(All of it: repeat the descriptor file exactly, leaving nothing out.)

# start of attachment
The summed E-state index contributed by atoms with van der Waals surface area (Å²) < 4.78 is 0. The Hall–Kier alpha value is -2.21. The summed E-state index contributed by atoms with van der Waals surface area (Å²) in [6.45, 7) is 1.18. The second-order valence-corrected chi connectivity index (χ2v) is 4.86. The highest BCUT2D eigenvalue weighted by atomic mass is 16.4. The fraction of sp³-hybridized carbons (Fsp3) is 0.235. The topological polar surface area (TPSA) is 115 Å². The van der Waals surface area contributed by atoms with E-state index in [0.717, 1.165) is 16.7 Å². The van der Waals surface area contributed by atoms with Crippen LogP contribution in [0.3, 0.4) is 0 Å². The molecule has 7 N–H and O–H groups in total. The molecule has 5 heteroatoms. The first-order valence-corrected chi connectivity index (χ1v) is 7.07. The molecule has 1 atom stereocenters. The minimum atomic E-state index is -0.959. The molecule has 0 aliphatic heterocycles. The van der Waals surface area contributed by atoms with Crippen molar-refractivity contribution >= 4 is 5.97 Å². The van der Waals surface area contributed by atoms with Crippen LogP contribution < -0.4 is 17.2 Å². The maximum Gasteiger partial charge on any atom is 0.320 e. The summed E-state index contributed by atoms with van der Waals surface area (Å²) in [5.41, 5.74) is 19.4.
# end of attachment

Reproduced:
The summed E-state index contributed by atoms with van der Waals surface area (Å²) < 4.78 is 0. The Hall–Kier alpha value is -2.21. The summed E-state index contributed by atoms with van der Waals surface area (Å²) in [6.45, 7) is 1.18. The second-order valence-corrected chi connectivity index (χ2v) is 4.86. The highest BCUT2D eigenvalue weighted by atomic mass is 16.4. The fraction of sp³-hybridized carbons (Fsp3) is 0.235. The topological polar surface area (TPSA) is 115 Å². The van der Waals surface area contributed by atoms with E-state index in [0.717, 1.165) is 16.7 Å². The van der Waals surface area contributed by atoms with Crippen LogP contribution in [0.3, 0.4) is 0 Å². The molecule has 7 N–H and O–H groups in total. The molecule has 5 heteroatoms. The first-order valence-corrected chi connectivity index (χ1v) is 7.07. The molecule has 1 atom stereocenters. The minimum atomic E-state index is -0.959. The molecule has 0 aliphatic heterocycles. The van der Waals surface area contributed by atoms with Crippen molar-refractivity contribution >= 4 is 5.97 Å². The van der Waals surface area contributed by atoms with Crippen LogP contribution < -0.4 is 17.2 Å². The maximum Gasteiger partial charge on any atom is 0.320 e. The summed E-state index contributed by atoms with van der Waals surface area (Å²) in [5.41, 5.74) is 19.4.